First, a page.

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After closing over three years ago to make room for the Music City Center, the Musicians Hall of Fame and Museum reopens today. In a reception last night, founder and CEO Joe Chambers thanked the many supporters in the room, especially for their assistance in restoring many instruments that were damaged in the 2010 flood.
Chambers said that this is the first phase of the museum, and the exhibits aren't quite completed. "It will keep growing every week, every day," Chambers said from a stage filled with Hall of Fame members, several of whom are pictured in the photo above. Representing high points in 20th century pop music from "(Sittin' on) the Dock of the Bay" and "That'll Be the Day" to Blonde on Blonde and Born to Run, they included Duane Eddy, Steve Cropper, Sonny Curtis, J.I. Allison, Garry Tallent, Bobby Wood, Reggie Young, Charlie McCoy, Ray Edenton, Will McFarlane, Gordon Kennedy, Brian Ahern, Bruce Bouton, Pete Finney, Chuck Mead and Jay McDowell.
The original location of the museum, which opened in 2006, was at 301 6th Avenue South, displayed music memorabilia and instruments played by well-known artists and their more under-the-radar session-musician colleagues. Inductees to the Hall of Fame are nominated by industry professionals and members of the American Federation of Musicians.
Many of the museum's instruments — including one of Jimi Hendrix's guitars — were stored in Soundcheck and submerged in floodwater, but nearly all were restored and will be on display at the museum. While much of the area is still being renovated, the museum features the various epicenters of American recorded music — Detroit, Nashville, Muscle Shoals, Los Angeles, Memphis and New York City — with replicas of landmarks like Sun Studios and the Ryman Auditorium.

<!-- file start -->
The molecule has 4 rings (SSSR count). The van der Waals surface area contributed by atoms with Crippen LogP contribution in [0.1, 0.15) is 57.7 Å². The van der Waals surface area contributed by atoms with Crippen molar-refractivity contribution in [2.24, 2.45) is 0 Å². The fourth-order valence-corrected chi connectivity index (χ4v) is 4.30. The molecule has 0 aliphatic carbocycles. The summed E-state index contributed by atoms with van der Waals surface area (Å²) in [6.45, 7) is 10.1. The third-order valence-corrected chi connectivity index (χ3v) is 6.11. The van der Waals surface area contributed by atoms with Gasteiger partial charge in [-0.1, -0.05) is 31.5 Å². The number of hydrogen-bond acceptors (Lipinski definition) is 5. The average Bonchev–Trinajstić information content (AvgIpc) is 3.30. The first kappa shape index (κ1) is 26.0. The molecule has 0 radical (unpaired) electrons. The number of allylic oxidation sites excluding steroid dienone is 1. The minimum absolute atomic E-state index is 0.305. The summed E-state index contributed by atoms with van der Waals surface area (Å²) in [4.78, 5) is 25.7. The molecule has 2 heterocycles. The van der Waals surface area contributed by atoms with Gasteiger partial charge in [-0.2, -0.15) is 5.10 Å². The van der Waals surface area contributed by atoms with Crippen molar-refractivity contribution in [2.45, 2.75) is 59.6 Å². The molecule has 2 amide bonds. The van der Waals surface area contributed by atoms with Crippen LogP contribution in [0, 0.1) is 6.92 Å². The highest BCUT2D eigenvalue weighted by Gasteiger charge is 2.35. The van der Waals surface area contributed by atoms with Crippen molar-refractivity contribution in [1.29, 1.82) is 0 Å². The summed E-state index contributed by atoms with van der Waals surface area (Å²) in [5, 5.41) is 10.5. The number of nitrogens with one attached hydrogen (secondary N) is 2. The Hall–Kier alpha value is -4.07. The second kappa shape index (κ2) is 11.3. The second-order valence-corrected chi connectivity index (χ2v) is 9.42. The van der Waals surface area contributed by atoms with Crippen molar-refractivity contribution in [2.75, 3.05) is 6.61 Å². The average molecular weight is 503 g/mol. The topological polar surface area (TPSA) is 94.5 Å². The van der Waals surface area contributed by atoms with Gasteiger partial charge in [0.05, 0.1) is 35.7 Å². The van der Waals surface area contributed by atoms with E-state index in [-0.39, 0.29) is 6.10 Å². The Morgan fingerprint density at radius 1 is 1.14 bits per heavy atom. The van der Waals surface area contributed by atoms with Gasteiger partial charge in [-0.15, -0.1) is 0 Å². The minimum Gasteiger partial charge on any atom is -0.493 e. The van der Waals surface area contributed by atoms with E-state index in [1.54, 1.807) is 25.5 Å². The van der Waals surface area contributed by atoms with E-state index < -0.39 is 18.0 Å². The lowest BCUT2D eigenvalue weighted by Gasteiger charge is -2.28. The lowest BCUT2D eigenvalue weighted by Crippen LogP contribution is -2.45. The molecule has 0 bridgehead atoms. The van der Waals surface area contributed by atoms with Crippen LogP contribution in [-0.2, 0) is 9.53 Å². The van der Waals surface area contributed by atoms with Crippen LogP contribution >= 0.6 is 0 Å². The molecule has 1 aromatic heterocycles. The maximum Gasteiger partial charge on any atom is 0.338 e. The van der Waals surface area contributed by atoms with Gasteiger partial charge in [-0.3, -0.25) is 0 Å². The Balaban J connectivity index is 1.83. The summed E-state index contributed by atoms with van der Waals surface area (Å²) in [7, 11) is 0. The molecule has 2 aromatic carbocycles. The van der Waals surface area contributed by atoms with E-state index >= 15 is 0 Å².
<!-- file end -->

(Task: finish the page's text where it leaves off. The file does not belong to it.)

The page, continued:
It will be interesting to watch the museum's evolution as more instruments and artifacts are added, as the organization has the luxury of space compared to its previous home. One glaring absence that Chambers noted was the relative lack of women in the museum, apart from pioneers like the great Wrecking Crew session bassist Carol Kaye; he promised that they'd make sure more female musicians were recognized. Currently, a wall near the entrance showcases photos of recipients of the Source Foundation Award, which is presented to women who have contributed to the music industry. That's a start.
The Museum is located in Municipal Auditorium at 417 4th Ave. N. and will be open Monday-Saturday 10 a.m.-5 p.m. Admission is $18.95 for adults, $15.95 for senior citizens/AAA members/military/groups of 10 or more, $10.95 for ages 7-17 and free for ages 5 and under. Below, some highlights from last night's walkthrough.
To that end, I put out a call to several artists for their own lists of books they think ought to be required reading. Tim Kerr, the Austin-based artist and musician who recently showed his work at Third Man Records, submitted a few of his picks for must-have knowledge.
• Bright Moments: The Life and Legacy of Rahsaan Roland Kirk, by John Kruth
(This one's been out of print for a while, so if you see a copy snatch it up.)
From Library Journal:
Using dozens of interviews and a just-unearthed audio autobiography narrated by Kirk, Kruth traces Kirk's life from his childhood in Columbus, Ohio, to his mid-career vocal black-power stance, to his debilitating stroke and premature death in the mid-1970s. Throughout, Kruth highlights Kirk's pioneering efforts—such as his reintroduction of the stritch and manzello saxophones and his innovative circular breathing that enabled him to play several instruments simultaneously.
Design*Sponge, curator of all things pretty and one of the most popular design blogs in the world, just updated their Nashville City Guide with the assistance of Elise Joseph, stylist/creative consultant/mastermind behind Pennyweight/former Imogene+Willie media director. Funny, we were just missing Ms. Joseph as she is currently spending some time in Los Angeles.
If you're not familiar with Elise, at the risk of making her blush, she's known for her incredible style and impeccable taste, which explains why she has a massive Pinterest following and why the handpicked items in her Pennyweight Goods e-shop keep selling out. You should really read the whole city guide here, but if you're just sneaking a peek at work right now I'll tell you that some of her citywide picks — which are helpfully organized by neighborhood — include awesome things like Robert's, Crema, Husk, Corsair Distillery, Station Inn, Rolf & Daughters, Marche, 3 Crow Bar, Lockeland Table, Sky Blue Cafe, Old Made Good, Savarino's, Belcourt Theatre, Burger Up, Imogene + Willie, Grimey's, The Basement, Parnassus Books, Bobbie's Dairy Dip, Baja Burrito and Gas Lamp Antiques. Wow, that barely scratched the surface, and I just realized that my list was heavy on restaurants ... so, I'm hungry.